• It allows you to stay top of mind. It could be the case that your hiring manager interviewed 5 other people the day they met you. If you’re the only one that sent the follow up, you’re going to have one more touchpoint than everyone else. You then become more of a person they want to work with rather than just a person who came out for the interview.
• You have more context for the position. It’s important to listen and take mental notes during the interview about what the hiring manager has to say about the position, the company, and their goals. This is all information that you don’t have when you’re putting together a resume or cover letter—and it’s really valuable.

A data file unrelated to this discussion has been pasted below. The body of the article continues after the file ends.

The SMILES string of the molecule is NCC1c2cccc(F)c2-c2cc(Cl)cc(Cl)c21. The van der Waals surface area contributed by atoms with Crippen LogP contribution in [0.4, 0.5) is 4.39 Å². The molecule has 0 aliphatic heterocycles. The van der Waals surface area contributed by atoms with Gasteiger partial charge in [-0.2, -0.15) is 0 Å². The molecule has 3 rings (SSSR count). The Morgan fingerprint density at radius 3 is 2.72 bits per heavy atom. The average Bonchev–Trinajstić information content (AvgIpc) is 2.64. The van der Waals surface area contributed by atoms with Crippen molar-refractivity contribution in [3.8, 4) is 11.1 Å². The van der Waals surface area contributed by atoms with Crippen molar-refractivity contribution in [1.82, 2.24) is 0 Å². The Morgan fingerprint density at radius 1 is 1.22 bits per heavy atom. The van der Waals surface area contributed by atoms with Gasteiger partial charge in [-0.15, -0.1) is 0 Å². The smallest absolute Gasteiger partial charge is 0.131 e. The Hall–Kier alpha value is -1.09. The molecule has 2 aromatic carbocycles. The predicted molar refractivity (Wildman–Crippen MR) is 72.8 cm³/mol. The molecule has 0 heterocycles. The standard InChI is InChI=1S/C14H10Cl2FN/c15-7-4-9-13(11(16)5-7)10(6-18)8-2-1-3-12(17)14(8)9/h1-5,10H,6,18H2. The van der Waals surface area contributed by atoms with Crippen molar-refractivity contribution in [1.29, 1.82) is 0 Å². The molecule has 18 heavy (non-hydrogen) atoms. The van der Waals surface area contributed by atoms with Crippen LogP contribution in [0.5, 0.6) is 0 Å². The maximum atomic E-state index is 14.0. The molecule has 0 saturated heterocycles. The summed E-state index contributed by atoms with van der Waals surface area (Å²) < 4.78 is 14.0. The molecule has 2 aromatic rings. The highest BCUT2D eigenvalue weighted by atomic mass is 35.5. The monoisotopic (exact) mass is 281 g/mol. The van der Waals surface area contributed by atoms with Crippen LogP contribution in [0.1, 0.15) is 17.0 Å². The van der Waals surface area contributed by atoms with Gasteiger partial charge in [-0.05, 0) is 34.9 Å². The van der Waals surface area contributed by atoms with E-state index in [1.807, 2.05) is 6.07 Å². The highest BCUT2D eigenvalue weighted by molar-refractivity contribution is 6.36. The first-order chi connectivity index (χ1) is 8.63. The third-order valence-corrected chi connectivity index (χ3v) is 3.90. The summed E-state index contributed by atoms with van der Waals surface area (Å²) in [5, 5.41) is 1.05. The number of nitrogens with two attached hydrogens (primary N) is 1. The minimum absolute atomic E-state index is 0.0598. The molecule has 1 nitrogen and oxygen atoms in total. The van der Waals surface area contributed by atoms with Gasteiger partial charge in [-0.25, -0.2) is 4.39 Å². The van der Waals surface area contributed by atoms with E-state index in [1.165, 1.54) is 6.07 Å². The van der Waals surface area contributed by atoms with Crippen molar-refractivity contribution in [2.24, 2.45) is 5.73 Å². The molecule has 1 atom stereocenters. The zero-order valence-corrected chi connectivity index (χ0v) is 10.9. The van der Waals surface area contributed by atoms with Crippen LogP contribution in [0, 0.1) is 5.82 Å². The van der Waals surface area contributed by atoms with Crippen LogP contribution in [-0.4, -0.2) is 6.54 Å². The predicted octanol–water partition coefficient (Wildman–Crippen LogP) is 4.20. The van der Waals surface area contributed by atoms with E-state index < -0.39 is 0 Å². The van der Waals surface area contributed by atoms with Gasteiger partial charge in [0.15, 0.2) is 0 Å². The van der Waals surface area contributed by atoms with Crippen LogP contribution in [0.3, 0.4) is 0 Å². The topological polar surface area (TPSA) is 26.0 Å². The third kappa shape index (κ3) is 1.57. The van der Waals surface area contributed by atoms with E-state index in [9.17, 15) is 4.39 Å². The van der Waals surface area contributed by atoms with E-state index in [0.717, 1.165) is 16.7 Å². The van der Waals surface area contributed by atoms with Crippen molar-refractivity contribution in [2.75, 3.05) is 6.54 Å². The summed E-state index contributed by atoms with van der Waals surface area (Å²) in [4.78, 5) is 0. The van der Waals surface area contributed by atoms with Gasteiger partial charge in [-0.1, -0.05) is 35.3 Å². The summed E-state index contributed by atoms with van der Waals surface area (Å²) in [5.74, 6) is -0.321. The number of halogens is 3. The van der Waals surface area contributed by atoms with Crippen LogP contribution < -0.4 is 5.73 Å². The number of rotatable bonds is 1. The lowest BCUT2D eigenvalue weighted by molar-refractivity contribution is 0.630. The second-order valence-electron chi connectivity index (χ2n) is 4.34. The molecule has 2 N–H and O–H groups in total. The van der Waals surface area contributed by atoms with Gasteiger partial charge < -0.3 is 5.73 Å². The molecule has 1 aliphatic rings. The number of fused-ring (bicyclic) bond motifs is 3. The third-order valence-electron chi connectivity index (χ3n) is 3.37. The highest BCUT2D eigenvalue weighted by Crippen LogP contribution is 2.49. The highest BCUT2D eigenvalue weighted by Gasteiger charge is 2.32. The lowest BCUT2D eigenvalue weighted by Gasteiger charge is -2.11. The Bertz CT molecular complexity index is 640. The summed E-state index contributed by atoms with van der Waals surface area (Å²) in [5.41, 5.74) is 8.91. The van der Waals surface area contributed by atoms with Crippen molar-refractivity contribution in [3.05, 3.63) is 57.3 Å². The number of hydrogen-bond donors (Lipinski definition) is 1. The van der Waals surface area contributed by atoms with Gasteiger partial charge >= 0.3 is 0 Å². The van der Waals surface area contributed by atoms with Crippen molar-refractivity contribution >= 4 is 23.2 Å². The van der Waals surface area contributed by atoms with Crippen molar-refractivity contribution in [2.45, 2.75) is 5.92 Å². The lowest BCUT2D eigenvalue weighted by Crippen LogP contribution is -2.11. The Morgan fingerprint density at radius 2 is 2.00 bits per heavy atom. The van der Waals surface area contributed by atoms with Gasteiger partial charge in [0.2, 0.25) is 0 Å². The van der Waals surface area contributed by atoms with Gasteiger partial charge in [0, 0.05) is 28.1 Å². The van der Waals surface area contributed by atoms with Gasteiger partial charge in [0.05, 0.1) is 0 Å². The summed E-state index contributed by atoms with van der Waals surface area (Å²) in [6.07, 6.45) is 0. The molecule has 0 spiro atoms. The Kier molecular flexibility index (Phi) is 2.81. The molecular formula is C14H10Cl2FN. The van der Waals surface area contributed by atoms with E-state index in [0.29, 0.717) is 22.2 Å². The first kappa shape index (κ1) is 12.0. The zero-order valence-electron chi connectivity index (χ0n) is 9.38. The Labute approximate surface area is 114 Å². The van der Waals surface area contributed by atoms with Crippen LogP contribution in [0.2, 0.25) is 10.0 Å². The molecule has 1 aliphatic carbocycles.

• You can better reiterate why you’d be successful in this role. Now that you’re armed with this context, you can get really specific during the follow up about why you’d be a good match.
How to Craft the Perfect Follow Up Email
With all this in mind, you’re ready to craft your follow up email. Here are some tips to make sure that the impression you leave on the hiring manager is a good one:
• During the interview, write down the names of your interviewers. Never send a follow up that starts with “Dear Hiring Manager” or “Dear Company”. Pay attention to everyone’s name, see if you can get their card, and cross-check their spelling on LinkedIn. This will help you avoid any embarrassing mishaps—for example, thinking you were interviewing with a “Gary” who was actually a “Jerry”. Do your homework and pay attention to detail!